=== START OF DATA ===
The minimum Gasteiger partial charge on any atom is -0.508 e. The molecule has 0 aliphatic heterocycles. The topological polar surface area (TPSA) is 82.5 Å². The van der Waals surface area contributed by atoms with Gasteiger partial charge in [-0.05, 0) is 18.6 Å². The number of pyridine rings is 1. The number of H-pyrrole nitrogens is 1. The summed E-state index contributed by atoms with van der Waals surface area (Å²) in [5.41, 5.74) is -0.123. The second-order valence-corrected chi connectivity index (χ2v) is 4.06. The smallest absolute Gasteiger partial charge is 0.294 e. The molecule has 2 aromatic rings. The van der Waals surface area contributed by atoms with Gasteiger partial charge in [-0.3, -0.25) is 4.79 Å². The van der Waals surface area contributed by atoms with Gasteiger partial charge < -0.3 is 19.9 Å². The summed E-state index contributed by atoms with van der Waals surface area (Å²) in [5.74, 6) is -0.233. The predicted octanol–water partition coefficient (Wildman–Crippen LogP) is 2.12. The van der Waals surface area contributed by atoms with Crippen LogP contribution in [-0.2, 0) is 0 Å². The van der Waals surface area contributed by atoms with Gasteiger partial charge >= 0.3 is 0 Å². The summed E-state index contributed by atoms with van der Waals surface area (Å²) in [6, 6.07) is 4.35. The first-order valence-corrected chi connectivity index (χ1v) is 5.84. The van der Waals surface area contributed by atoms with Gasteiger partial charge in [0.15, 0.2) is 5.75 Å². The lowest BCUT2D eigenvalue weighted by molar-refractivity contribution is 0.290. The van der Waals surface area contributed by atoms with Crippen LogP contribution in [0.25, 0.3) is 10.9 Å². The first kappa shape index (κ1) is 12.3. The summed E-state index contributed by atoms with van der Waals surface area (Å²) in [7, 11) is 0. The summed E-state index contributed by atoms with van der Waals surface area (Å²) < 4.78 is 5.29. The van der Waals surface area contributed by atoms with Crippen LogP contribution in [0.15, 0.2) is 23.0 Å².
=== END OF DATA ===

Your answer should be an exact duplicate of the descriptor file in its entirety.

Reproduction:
The minimum Gasteiger partial charge on any atom is -0.508 e. The molecule has 0 aliphatic heterocycles. The topological polar surface area (TPSA) is 82.5 Å². The van der Waals surface area contributed by atoms with Gasteiger partial charge in [-0.05, 0) is 18.6 Å². The number of pyridine rings is 1. The number of H-pyrrole nitrogens is 1. The summed E-state index contributed by atoms with van der Waals surface area (Å²) in [5.41, 5.74) is -0.123. The second-order valence-corrected chi connectivity index (χ2v) is 4.06. The smallest absolute Gasteiger partial charge is 0.294 e. The molecule has 2 aromatic rings. The van der Waals surface area contributed by atoms with Gasteiger partial charge in [-0.3, -0.25) is 4.79 Å². The van der Waals surface area contributed by atoms with Gasteiger partial charge < -0.3 is 19.9 Å². The summed E-state index contributed by atoms with van der Waals surface area (Å²) in [5.74, 6) is -0.233. The predicted octanol–water partition coefficient (Wildman–Crippen LogP) is 2.12. The van der Waals surface area contributed by atoms with Crippen LogP contribution in [-0.2, 0) is 0 Å². The van der Waals surface area contributed by atoms with Gasteiger partial charge >= 0.3 is 0 Å². The summed E-state index contributed by atoms with van der Waals surface area (Å²) in [6, 6.07) is 4.35. The first-order valence-corrected chi connectivity index (χ1v) is 5.84. The van der Waals surface area contributed by atoms with Gasteiger partial charge in [0.15, 0.2) is 5.75 Å². The lowest BCUT2D eigenvalue weighted by molar-refractivity contribution is 0.290. The van der Waals surface area contributed by atoms with Crippen LogP contribution in [0.25, 0.3) is 10.9 Å². The first kappa shape index (κ1) is 12.3. The summed E-state index contributed by atoms with van der Waals surface area (Å²) in [7, 11) is 0. The summed E-state index contributed by atoms with van der Waals surface area (Å²) < 4.78 is 5.29. The van der Waals surface area contributed by atoms with Crippen LogP contribution in [0.15, 0.2) is 23.0 Å².